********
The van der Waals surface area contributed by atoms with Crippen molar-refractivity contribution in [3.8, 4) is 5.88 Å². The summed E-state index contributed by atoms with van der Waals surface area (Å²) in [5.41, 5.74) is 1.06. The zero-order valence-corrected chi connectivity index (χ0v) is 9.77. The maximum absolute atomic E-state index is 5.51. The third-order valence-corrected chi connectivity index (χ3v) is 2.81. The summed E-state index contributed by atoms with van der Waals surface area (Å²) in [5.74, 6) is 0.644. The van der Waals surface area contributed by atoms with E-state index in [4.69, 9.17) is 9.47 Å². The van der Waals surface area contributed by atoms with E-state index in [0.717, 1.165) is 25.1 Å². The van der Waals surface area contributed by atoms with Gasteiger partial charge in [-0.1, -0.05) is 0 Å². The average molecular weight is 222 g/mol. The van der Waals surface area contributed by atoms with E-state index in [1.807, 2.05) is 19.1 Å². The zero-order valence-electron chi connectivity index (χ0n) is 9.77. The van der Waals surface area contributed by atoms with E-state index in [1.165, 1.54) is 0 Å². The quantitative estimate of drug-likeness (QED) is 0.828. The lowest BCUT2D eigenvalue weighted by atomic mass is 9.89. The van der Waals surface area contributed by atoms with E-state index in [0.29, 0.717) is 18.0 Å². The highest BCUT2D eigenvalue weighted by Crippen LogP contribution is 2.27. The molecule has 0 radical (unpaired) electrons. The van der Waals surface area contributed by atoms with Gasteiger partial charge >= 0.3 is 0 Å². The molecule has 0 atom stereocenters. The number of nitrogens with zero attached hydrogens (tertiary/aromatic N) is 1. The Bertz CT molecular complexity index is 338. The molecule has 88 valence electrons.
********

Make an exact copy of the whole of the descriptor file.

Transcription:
The van der Waals surface area contributed by atoms with Crippen molar-refractivity contribution in [3.8, 4) is 5.88 Å². The summed E-state index contributed by atoms with van der Waals surface area (Å²) in [5.41, 5.74) is 1.06. The zero-order valence-corrected chi connectivity index (χ0v) is 9.77. The maximum absolute atomic E-state index is 5.51. The third-order valence-corrected chi connectivity index (χ3v) is 2.81. The summed E-state index contributed by atoms with van der Waals surface area (Å²) in [5.74, 6) is 0.644. The van der Waals surface area contributed by atoms with E-state index in [4.69, 9.17) is 9.47 Å². The van der Waals surface area contributed by atoms with E-state index in [0.717, 1.165) is 25.1 Å². The van der Waals surface area contributed by atoms with Gasteiger partial charge in [-0.1, -0.05) is 0 Å². The average molecular weight is 222 g/mol. The van der Waals surface area contributed by atoms with E-state index in [1.807, 2.05) is 19.1 Å². The zero-order valence-electron chi connectivity index (χ0n) is 9.77. The van der Waals surface area contributed by atoms with E-state index in [1.165, 1.54) is 0 Å². The quantitative estimate of drug-likeness (QED) is 0.828. The lowest BCUT2D eigenvalue weighted by atomic mass is 9.89. The van der Waals surface area contributed by atoms with E-state index in [0.29, 0.717) is 18.0 Å². The highest BCUT2D eigenvalue weighted by Crippen LogP contribution is 2.27. The molecule has 0 radical (unpaired) electrons. The van der Waals surface area contributed by atoms with Gasteiger partial charge >= 0.3 is 0 Å². The molecule has 0 atom stereocenters. The number of nitrogens with zero attached hydrogens (tertiary/aromatic N) is 1. The Bertz CT molecular complexity index is 338. The molecule has 88 valence electrons.